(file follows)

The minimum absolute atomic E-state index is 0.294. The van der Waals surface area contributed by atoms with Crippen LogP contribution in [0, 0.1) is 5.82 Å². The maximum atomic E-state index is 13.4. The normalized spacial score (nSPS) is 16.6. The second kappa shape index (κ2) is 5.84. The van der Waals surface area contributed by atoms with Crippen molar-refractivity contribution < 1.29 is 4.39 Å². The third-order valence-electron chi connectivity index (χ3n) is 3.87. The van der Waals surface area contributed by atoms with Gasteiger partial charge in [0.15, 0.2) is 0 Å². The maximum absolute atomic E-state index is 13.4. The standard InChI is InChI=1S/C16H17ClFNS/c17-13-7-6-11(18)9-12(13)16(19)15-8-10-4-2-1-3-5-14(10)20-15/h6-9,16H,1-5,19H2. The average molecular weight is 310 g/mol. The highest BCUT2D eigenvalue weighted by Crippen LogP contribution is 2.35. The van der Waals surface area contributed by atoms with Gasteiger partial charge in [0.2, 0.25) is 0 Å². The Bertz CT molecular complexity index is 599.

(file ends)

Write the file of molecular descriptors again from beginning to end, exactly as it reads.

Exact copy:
The minimum absolute atomic E-state index is 0.294. The van der Waals surface area contributed by atoms with Crippen LogP contribution in [0, 0.1) is 5.82 Å². The maximum atomic E-state index is 13.4. The normalized spacial score (nSPS) is 16.6. The second kappa shape index (κ2) is 5.84. The van der Waals surface area contributed by atoms with Crippen molar-refractivity contribution < 1.29 is 4.39 Å². The third-order valence-electron chi connectivity index (χ3n) is 3.87. The van der Waals surface area contributed by atoms with Gasteiger partial charge in [0.15, 0.2) is 0 Å². The maximum absolute atomic E-state index is 13.4. The standard InChI is InChI=1S/C16H17ClFNS/c17-13-7-6-11(18)9-12(13)16(19)15-8-10-4-2-1-3-5-14(10)20-15/h6-9,16H,1-5,19H2. The average molecular weight is 310 g/mol. The highest BCUT2D eigenvalue weighted by Crippen LogP contribution is 2.35. The van der Waals surface area contributed by atoms with Gasteiger partial charge in [0.2, 0.25) is 0 Å². The Bertz CT molecular complexity index is 599.